Though relatively small in number, these extremists wield outsize influence on the settlement enterprise, on Israeli-Palestinian relations and on Israeli policy. Increasingly, they are a focus of worldwide attention. The film forces us to deal with the ugliness in the settler movement and this is in such contrast with the beauty of the West Bank that we see in the wonderful photography here. The subjects include the settler from Tekoa who proudly declares himself a racist, the father who talks jovially to his young sons about beating up Arabs when they grow up, the settlers who want their enterprise eventually to swallow the Kingdom of Jordan and perhaps go all the way from the Nile River in Egypt to the Euphrates in Iraq.
Today, some 50 years after the first settler made his home in the West Bank, the settlement drive is a clear-cut success. The settlers see themselves as pioneers, the leaders of Israeli society. The question is: Where are they leading it?
Dotan, approaches his subject chronologically. He starts with the leaders of Gush Emunim, the ideological movement that, influenced by the teachings of Rabbi Tzvi Yehuda Kook, believed that the 1967 war heralded divine redemption and that settling the newly conquered territory would help usher in the messianic age.
The film intersperses interviews with the movement’s aging leaders with archival footage of those leaders as young men, leading demonstrations, establishing new West Bank outposts, celebrating with followers. Where there’s no footage, Dotan uses illustrations and voice-overs to tell crucial parts of the story. This is a fascinating look at how the settlements came into being, and the men and women on the movement’s fringe who continue to push its boundaries both ideologically and physically. “The Settlers” also documents how the Israeli government (sometimes willingly, sometimes unwillingly and often unwittingly and without foresight) helped build and reinforce the settlement enterprise.
In one scene, Sarah Nachshon, who played a very important role in establishing the Jewish settlement in Hebron, recalls how she forced the reopening of the old Jewish cemetery at a time when it wasn’t clear Israel would allow Jews to remain in the city. In was the mid-1970s, and her infant son had just died in his crib. She insisted on burying him in Hebron, even though no Jew had been buried there since before Israel’s establishment.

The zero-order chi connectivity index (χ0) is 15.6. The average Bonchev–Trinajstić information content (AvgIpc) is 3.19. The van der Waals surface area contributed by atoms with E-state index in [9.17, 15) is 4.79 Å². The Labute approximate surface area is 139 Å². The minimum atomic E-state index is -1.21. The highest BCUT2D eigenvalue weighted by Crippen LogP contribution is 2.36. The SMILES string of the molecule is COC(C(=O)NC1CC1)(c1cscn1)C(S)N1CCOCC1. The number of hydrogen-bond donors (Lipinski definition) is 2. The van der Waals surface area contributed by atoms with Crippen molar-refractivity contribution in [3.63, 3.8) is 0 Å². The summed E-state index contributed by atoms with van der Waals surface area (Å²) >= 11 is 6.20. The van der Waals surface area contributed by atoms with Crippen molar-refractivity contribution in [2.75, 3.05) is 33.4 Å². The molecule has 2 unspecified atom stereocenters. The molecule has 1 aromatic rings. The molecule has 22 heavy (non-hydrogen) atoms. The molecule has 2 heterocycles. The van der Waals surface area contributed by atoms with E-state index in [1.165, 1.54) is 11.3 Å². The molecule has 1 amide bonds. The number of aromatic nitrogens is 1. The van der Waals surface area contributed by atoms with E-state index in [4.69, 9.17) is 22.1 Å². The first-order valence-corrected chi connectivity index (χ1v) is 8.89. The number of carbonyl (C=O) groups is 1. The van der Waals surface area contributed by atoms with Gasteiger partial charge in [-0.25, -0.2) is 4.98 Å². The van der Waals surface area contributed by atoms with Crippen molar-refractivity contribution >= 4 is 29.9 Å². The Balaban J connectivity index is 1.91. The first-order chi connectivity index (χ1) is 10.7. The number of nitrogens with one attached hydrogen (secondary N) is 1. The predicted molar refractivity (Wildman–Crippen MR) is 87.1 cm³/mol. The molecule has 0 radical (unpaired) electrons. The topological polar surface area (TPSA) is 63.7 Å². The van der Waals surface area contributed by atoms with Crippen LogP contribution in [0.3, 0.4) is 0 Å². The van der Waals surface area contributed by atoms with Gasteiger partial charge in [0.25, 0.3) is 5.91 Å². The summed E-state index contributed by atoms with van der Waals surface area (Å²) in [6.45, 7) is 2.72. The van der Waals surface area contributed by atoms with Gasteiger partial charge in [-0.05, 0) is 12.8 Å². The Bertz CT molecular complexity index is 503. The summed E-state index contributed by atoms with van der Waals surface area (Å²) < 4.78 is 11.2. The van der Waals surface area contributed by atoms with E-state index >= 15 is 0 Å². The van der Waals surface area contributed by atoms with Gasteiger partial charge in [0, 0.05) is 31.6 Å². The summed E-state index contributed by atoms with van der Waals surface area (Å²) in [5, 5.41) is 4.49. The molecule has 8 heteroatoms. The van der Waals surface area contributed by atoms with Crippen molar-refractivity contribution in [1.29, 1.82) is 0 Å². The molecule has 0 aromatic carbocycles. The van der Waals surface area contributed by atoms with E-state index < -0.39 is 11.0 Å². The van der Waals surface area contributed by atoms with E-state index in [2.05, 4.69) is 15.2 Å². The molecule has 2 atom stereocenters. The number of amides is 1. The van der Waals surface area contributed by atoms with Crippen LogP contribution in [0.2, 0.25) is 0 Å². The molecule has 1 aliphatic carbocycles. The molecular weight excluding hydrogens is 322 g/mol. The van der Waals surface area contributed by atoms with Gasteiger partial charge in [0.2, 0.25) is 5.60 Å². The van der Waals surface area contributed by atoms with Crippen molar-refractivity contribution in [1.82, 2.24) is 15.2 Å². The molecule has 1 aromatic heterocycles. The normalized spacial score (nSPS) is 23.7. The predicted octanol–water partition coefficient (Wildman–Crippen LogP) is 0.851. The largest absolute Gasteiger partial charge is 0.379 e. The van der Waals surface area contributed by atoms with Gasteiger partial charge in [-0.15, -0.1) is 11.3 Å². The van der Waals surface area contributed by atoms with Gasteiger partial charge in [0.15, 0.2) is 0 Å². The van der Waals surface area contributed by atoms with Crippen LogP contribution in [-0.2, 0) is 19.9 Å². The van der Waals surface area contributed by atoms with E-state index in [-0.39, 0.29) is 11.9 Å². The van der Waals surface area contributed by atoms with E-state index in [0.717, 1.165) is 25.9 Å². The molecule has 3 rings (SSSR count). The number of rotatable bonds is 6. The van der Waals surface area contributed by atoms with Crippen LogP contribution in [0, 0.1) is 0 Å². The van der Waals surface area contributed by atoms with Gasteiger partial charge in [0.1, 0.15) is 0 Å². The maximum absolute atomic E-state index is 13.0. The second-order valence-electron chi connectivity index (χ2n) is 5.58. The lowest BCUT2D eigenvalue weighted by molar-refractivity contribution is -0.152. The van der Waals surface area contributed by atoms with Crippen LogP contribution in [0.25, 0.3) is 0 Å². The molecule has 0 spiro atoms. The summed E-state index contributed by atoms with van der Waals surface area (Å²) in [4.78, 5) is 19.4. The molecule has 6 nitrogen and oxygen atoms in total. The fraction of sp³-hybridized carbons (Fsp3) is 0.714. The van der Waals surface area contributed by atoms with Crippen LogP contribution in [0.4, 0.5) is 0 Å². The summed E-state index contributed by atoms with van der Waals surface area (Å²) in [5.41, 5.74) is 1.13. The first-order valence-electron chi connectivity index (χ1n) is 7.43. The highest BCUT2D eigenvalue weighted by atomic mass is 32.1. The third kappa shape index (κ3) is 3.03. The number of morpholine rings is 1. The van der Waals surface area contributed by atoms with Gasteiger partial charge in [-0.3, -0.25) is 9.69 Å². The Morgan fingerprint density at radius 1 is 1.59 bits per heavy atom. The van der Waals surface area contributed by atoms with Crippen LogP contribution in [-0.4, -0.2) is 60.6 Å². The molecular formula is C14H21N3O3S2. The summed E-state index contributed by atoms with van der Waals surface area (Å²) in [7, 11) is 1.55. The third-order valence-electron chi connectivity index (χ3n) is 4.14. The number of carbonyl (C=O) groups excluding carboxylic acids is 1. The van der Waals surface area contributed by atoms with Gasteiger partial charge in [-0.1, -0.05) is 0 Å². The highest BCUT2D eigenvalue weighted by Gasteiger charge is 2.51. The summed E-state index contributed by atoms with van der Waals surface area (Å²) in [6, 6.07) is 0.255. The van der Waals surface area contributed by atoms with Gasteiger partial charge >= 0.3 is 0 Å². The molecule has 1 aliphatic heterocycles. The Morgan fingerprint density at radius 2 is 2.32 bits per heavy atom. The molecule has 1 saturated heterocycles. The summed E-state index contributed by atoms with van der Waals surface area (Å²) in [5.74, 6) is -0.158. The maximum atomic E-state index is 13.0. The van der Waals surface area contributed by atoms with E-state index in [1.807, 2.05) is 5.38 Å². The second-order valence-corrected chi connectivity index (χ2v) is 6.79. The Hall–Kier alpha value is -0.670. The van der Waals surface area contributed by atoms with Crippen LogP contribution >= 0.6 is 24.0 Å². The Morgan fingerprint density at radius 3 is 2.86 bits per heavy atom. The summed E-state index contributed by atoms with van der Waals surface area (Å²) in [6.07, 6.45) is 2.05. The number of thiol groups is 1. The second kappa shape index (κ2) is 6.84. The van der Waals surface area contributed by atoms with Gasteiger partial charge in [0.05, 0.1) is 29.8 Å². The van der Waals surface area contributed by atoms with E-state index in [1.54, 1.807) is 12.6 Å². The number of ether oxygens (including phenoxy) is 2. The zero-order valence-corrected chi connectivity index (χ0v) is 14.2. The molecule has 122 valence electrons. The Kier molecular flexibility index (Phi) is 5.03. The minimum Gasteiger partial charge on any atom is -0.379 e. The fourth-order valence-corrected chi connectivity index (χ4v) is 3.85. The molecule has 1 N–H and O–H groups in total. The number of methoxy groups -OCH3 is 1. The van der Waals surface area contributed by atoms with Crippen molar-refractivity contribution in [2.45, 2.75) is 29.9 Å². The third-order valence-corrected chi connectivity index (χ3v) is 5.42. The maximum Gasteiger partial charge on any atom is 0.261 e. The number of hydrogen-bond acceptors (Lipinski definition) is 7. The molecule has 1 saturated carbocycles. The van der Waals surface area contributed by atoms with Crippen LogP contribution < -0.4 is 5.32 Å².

When Israeli officials refused, Nachshon simply ignored their orders, marching past Israeli soldiers with her dead baby in her arms. Once the baby was interred, the cemetery became another site Israeli soldiers were compelled to patrol – another active Jewish outpost in the West Bank. The film features interviews with members of the Jewish Underground, who in the 1980s carried out bombing attacks against the Palestinian mayors of Nablus, Ramallah and El Bireh (two were maimed, one escaped unharmed), plotted to blow up the mosque at the Temple Mount and planted bombs on Arab buses. Israeli officials caught them and defused the bombs before they exploded. They show no remorse whatever.
We see undated scenes of Jews beating Arabs in their fields with crowbars, Jews beating Arabs in the streets of Hebron, a Jew explaining how in the Jewish tradition that revenge is an important thing.Palestinian violence against Israelis goes almost unmentioned, except for a few oblique references. In t his film, in fact, the only Palestinians we see are victims. That is because, as Dotan says, Palestinian violence is “irrelevant” to this story. The primary target for this film is Israelis, among whom he hopes the movie will spark conversation.